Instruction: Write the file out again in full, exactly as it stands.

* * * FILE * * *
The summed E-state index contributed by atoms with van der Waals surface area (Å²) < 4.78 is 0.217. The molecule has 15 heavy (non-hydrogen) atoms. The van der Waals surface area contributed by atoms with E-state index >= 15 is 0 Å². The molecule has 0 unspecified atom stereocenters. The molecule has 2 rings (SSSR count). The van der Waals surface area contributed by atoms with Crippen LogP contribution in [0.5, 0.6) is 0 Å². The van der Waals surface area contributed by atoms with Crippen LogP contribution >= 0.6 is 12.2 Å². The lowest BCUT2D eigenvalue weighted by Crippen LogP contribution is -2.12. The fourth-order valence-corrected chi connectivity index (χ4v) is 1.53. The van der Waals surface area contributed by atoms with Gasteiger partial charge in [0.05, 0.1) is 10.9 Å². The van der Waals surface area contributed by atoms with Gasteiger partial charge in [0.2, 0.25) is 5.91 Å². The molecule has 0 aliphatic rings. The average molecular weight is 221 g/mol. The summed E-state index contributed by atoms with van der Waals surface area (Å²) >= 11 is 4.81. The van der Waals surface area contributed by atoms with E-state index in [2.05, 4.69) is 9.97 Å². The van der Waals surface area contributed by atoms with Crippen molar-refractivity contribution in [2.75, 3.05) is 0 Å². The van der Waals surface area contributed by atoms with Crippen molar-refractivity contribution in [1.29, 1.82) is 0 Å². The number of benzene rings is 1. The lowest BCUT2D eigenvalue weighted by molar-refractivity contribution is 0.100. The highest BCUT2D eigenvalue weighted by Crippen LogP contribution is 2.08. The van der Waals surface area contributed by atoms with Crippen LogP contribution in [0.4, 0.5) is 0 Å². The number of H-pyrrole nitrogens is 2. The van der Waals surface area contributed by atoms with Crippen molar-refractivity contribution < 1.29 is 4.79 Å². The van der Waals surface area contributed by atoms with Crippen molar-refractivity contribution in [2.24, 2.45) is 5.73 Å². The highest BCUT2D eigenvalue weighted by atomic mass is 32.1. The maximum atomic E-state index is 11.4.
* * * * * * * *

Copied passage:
The summed E-state index contributed by atoms with van der Waals surface area (Å²) < 4.78 is 0.217. The molecule has 15 heavy (non-hydrogen) atoms. The van der Waals surface area contributed by atoms with E-state index >= 15 is 0 Å². The molecule has 0 unspecified atom stereocenters. The molecule has 2 rings (SSSR count). The van der Waals surface area contributed by atoms with Crippen LogP contribution in [0.5, 0.6) is 0 Å². The van der Waals surface area contributed by atoms with Crippen LogP contribution >= 0.6 is 12.2 Å². The lowest BCUT2D eigenvalue weighted by Crippen LogP contribution is -2.12. The fourth-order valence-corrected chi connectivity index (χ4v) is 1.53. The van der Waals surface area contributed by atoms with Gasteiger partial charge in [0.05, 0.1) is 10.9 Å². The van der Waals surface area contributed by atoms with Gasteiger partial charge in [0.2, 0.25) is 5.91 Å². The molecule has 0 aliphatic rings. The average molecular weight is 221 g/mol. The summed E-state index contributed by atoms with van der Waals surface area (Å²) >= 11 is 4.81. The van der Waals surface area contributed by atoms with E-state index in [2.05, 4.69) is 9.97 Å². The van der Waals surface area contributed by atoms with Crippen molar-refractivity contribution in [2.75, 3.05) is 0 Å². The van der Waals surface area contributed by atoms with Crippen molar-refractivity contribution in [1.29, 1.82) is 0 Å². The number of benzene rings is 1. The lowest BCUT2D eigenvalue weighted by molar-refractivity contribution is 0.100. The highest BCUT2D eigenvalue weighted by Crippen LogP contribution is 2.08. The van der Waals surface area contributed by atoms with Crippen LogP contribution in [0.4, 0.5) is 0 Å². The number of H-pyrrole nitrogens is 2. The van der Waals surface area contributed by atoms with Crippen molar-refractivity contribution < 1.29 is 4.79 Å². The van der Waals surface area contributed by atoms with Crippen molar-refractivity contribution in [2.24, 2.45) is 5.73 Å². The highest BCUT2D eigenvalue weighted by atomic mass is 32.1. The maximum atomic E-state index is 11.4.